The NSW government's "default position" is to not lock down in the face of COVID-19, Tamworth MP Kevin Anderson told a business lunch on Friday.
Speaking at the Tamworth Business Chamber's State of the State luncheon, Mr Anderson told an audience of small business owners that the government had held off ordering coronavirus restrictions to help business in June.
"On June 22, 23, 24, 25 we were looking at 15, 20 [COVID-19 cases]. And the questions then were, should we lock the state down?
"This government has a default position of no.
"It is a government of small business, it is a government of business, and driving the economy and believes in business so it was holding off - just like we did in 2020 - hold off as long as possible to allow business to continue before locking down.
"And there's been much discussion in relation to was it too late? Is it too early?"
The government has been caught in a "catch-22", he said - stuck between anti-lockdown protestors on one flank and criticism it hadn't locked down quickly enough, he said.
"It's a real catch-22 on how do you manage something that you can't see and you don't know," he said.
Asked about the personal cost of being part of a cabinet that orders a lockdown, Mr Anderson said "it's difficult".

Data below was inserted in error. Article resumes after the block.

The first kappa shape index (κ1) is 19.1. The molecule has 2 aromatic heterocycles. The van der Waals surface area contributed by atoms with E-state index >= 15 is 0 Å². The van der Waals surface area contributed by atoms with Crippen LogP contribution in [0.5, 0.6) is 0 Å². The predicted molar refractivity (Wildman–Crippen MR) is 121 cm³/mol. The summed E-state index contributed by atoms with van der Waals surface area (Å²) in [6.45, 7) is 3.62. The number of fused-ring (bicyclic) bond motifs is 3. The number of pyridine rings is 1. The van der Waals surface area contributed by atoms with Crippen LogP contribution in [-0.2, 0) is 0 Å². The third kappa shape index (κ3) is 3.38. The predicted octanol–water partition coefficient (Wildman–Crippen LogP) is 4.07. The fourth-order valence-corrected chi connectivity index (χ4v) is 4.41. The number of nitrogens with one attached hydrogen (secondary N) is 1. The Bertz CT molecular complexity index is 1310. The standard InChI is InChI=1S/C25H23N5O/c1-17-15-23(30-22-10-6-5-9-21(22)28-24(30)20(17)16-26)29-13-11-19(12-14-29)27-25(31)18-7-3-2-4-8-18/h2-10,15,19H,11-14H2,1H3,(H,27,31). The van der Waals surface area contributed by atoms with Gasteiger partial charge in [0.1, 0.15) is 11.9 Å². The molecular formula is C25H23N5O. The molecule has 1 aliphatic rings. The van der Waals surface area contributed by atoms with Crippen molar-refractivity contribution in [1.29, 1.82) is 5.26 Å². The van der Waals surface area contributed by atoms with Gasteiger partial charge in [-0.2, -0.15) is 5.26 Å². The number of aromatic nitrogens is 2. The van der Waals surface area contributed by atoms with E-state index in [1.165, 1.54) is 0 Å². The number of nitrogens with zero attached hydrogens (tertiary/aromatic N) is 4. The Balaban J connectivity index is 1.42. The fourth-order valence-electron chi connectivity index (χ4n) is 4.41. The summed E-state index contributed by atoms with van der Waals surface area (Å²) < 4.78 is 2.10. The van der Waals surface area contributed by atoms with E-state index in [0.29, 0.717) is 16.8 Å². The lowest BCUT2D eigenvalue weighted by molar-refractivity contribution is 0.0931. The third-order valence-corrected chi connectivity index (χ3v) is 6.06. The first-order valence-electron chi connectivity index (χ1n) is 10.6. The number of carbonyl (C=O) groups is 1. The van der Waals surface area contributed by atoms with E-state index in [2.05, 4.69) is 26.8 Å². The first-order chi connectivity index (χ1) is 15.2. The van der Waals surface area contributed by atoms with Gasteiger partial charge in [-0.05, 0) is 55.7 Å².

"It's difficult when you're making decisions or part of the decision-making process that is going to shut down someone's livelihood," he said.
"It's difficult. But you've got to keep your eye on the endgame.
"You've got to be able to say where do we want to get to, stay focused on the vision, and how do you try to support those who you know you're going to impact in an adverse way, the right way."
The Tamworth MP told the lunch he had "escaped" COVID-19 lockdown in Sydney, by asking the party whip for a pair to leave the nation's capital.
"Sydney was going into lockdown, we got word it was not going to be pretty, so I escaped," he said.
"I can tell you I went straight to the government whip, I said, I need a pair, I'm outta here, I'm going home.
"It was going south fast."
Mr Anderson turned up to a housing strategy meeting the next morning, before leaving after getting a text.
He spent a fortnight in quarantine at his house rather than a Sydney hotel.
Speaking about the NSW state budget, handed down in June, the Tamworth MP said he had brought forward a range of projects that had been slated for 2022 or 2023, to keep the economy on an even keel.
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